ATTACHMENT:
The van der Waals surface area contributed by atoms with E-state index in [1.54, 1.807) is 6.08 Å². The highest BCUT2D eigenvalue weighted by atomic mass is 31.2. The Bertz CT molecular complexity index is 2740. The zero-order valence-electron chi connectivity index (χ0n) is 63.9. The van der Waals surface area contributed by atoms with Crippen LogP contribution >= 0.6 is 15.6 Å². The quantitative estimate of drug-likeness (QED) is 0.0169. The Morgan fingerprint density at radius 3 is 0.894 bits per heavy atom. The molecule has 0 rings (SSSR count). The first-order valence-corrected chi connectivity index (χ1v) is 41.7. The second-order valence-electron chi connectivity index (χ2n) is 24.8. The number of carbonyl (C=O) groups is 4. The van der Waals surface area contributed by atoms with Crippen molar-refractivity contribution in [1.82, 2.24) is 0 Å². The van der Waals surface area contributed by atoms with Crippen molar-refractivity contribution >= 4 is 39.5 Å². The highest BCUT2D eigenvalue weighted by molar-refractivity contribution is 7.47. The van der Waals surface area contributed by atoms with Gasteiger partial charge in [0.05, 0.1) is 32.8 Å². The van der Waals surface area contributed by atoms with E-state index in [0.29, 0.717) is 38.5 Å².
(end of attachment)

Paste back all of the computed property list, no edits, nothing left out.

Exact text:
The van der Waals surface area contributed by atoms with E-state index in [1.54, 1.807) is 6.08 Å². The highest BCUT2D eigenvalue weighted by atomic mass is 31.2. The Bertz CT molecular complexity index is 2740. The zero-order valence-electron chi connectivity index (χ0n) is 63.9. The van der Waals surface area contributed by atoms with Crippen LogP contribution >= 0.6 is 15.6 Å². The quantitative estimate of drug-likeness (QED) is 0.0169. The Morgan fingerprint density at radius 3 is 0.894 bits per heavy atom. The molecule has 0 rings (SSSR count). The first-order valence-corrected chi connectivity index (χ1v) is 41.7. The second-order valence-electron chi connectivity index (χ2n) is 24.8. The number of carbonyl (C=O) groups is 4. The van der Waals surface area contributed by atoms with Crippen molar-refractivity contribution in [1.82, 2.24) is 0 Å². The van der Waals surface area contributed by atoms with Crippen molar-refractivity contribution >= 4 is 39.5 Å². The highest BCUT2D eigenvalue weighted by molar-refractivity contribution is 7.47. The van der Waals surface area contributed by atoms with Gasteiger partial charge in [0.05, 0.1) is 32.8 Å². The van der Waals surface area contributed by atoms with E-state index in [0.29, 0.717) is 38.5 Å².